Remittances showed a rise of 15 percent in Bangladesh in 2018

In Bangladesh, the remittances showed a brisk uptick in 2018 (15 percent), according to the World Bank’s latest Migration and Development Brief.

Bangladesh received $15.5 billion in remittance last year and secured the third position in Asia and 11th globally, says World Bank.

The Remittances to South Asia grew 12 percent to $131 billion in 2018, outpacing the 6 percent growth in 2017.

The upsurge was driven by stronger economic conditions in the United States and a pick-up in oil prices, which had a positive impact on outward remittances from some GCC countries.

Remittances grew by more than 14 percent in India, where a flooding disaster in Kerala likely boosted the financial help that migrants sent to families.

Remittances to low- and middle-income countries reached a record high in 2018, according to the World Bank.

The Bank estimates that officially recorded annual remittance flows to low- and middle-income countries reached $529 billion in 2018, an increase of 9.6 percent over the previous record high of $483 billion in 2017. Global remittances, which include flows to high-income countries, reached $689 billion in 2018, up from $633 billion in 2017.

Regionally, growth in remittance inflows ranged from almost 7 percent in East Asia and the Pacific to 12 percent in South Asia. The overall increase was driven by a stronger economy and employment situation in the United States and a rebound in outward flows from some Gulf Cooperation Council (GCC) countries and the Russian Federation. Excluding China, remittances to low- and middle-income countries ($462 billion) were significantly larger than foreign direct investment flows in 2018 ($344 billion).

Among countries, the top remittance recipients were India with $79 billion, followed by China ($67 billion), Mexico ($36 billion), the Philippines ($34 billion), and Egypt ($29 billion).

In 2019, remittance flows to low- and middle-income countries are expected to reach $550 billion, to become their largest source of external financing.

The global average cost of sending $200 remained high, at around 7 percent in the first quarter of 2019, according to the World Bank’s Remittance Prices Worldwide database. Reducing remittance costs to 3 percent by 2030 is a global target under Sustainable Development Goal (SDG) 10.7. Remittance costs across many African corridors and small islands in the Pacific remain above 10 percent.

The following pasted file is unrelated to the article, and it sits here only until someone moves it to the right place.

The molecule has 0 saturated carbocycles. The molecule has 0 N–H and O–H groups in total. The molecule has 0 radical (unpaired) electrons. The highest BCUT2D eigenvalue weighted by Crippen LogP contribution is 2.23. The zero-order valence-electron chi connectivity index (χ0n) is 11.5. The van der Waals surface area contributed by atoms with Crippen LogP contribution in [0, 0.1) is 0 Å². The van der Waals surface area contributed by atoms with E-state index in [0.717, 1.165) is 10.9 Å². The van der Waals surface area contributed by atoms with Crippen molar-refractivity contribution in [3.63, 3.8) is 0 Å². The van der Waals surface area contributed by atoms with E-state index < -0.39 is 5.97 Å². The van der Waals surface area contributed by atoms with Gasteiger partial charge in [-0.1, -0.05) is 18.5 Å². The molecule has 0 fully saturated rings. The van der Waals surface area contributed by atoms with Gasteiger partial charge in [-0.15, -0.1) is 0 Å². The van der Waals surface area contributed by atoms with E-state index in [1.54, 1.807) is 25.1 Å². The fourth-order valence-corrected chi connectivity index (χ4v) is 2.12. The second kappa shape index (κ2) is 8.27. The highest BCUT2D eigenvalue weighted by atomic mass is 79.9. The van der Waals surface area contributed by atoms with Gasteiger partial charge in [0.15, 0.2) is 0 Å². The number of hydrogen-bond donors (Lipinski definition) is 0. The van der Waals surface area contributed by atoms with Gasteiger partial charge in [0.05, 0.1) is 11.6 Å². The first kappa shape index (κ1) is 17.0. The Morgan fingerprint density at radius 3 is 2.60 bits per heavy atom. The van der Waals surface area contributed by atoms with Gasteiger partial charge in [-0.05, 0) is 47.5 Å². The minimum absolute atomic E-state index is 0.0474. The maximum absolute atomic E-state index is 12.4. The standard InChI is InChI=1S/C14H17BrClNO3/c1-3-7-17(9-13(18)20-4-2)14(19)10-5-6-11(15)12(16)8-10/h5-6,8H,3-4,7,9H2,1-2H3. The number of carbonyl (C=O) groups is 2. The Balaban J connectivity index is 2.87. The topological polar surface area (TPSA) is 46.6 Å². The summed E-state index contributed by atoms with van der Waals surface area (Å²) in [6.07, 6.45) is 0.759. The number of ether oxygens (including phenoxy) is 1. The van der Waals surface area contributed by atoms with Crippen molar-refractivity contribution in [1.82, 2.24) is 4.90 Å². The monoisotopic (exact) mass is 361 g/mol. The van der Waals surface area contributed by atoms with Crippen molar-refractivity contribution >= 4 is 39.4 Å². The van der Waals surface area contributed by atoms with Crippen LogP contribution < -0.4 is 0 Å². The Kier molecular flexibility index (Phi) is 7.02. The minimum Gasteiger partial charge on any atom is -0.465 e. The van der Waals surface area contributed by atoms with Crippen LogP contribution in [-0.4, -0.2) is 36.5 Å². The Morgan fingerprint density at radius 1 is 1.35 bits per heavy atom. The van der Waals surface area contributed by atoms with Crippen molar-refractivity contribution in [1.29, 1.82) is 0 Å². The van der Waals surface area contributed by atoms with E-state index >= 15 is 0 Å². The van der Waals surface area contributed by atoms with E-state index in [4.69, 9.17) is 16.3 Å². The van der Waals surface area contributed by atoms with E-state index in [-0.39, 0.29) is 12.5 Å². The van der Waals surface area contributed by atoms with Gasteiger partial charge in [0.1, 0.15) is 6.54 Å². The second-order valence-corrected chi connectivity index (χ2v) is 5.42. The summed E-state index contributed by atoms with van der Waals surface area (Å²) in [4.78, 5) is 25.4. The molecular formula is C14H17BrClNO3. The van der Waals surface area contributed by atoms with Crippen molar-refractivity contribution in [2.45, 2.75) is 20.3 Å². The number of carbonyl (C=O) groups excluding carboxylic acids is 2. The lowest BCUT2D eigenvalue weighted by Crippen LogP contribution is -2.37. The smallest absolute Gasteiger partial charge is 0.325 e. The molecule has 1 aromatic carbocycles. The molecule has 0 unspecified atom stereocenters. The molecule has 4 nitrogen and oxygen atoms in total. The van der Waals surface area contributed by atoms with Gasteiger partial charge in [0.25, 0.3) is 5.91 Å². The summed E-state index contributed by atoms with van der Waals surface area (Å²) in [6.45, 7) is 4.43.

Banks were the most expensive remittance channels, charging an average fee of 11 percent in the first quarter of 2019. Post offices were the next most expensive, at over 7 percent. Remittance fees tend to include a premium where national post offices have an exclusive partnership with a money transfer operator. This premium was on average 1.5 percent worldwide and as high as 4 percent in some countries in the last quarter of 2018.

On ways to lower remittance costs, Dilip Ratha, lead author of the Brief and head of KNOMAD, said, “Remittances are on track to become the largest source of external financing in developing countries. The high costs of money transfers reduce the benefits of migration. Renegotiating exclusive partnerships and letting new players operate through national post offices, banks, and telecommunications companies will increase competition and lower remittance prices.”

The Brief notes that banks’ ongoing de-risking practices, which have involved the closure of the bank accounts of some remittance service providers, are driving up remittance costs.

The Brief also reports progress toward the SDG target of reducing the recruitment costs paid by migrant workers, which tend to be high, especially for lower-skilled migrants.

“Millions of low-skilled migrant workers are vulnerable to recruitment malpractices, including exorbitant recruitment costs. We need to boost efforts to create jobs in developing countries and to monitor and reduce recruitment costs paid by these workers,” said Michal Rutkowski, Senior Director of the Social Protection and Jobs Global Practice at the World Bank. The World Bank and the International Labour Organization are collaborating to develop indicators for worker-paid recruitment costs, to support the SDG of promoting safe, orderly, and regular migration.

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